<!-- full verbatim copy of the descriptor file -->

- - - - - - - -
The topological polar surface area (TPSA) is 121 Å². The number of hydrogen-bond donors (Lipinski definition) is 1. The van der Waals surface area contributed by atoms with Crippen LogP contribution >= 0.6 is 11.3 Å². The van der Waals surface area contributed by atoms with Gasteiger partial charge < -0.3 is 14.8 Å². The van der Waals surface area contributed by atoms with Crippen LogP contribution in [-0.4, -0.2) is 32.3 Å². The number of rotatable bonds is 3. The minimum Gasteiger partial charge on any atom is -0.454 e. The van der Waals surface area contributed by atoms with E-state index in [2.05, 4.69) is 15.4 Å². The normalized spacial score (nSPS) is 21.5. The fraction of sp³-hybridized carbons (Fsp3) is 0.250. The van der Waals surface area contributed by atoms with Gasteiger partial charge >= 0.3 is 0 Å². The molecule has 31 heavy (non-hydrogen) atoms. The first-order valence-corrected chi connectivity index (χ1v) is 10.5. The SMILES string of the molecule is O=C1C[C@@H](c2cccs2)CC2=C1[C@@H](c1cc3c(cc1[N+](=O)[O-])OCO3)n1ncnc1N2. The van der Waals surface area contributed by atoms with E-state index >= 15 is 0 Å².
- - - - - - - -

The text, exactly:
The topological polar surface area (TPSA) is 121 Å². The number of hydrogen-bond donors (Lipinski definition) is 1. The van der Waals surface area contributed by atoms with Crippen LogP contribution >= 0.6 is 11.3 Å². The van der Waals surface area contributed by atoms with Gasteiger partial charge < -0.3 is 14.8 Å². The van der Waals surface area contributed by atoms with Crippen LogP contribution in [-0.4, -0.2) is 32.3 Å². The number of rotatable bonds is 3. The minimum Gasteiger partial charge on any atom is -0.454 e. The van der Waals surface area contributed by atoms with E-state index in [2.05, 4.69) is 15.4 Å². The normalized spacial score (nSPS) is 21.5. The fraction of sp³-hybridized carbons (Fsp3) is 0.250. The van der Waals surface area contributed by atoms with Gasteiger partial charge >= 0.3 is 0 Å². The molecule has 31 heavy (non-hydrogen) atoms. The first-order valence-corrected chi connectivity index (χ1v) is 10.5. The SMILES string of the molecule is O=C1C[C@@H](c2cccs2)CC2=C1[C@@H](c1cc3c(cc1[N+](=O)[O-])OCO3)n1ncnc1N2. The van der Waals surface area contributed by atoms with E-state index >= 15 is 0 Å².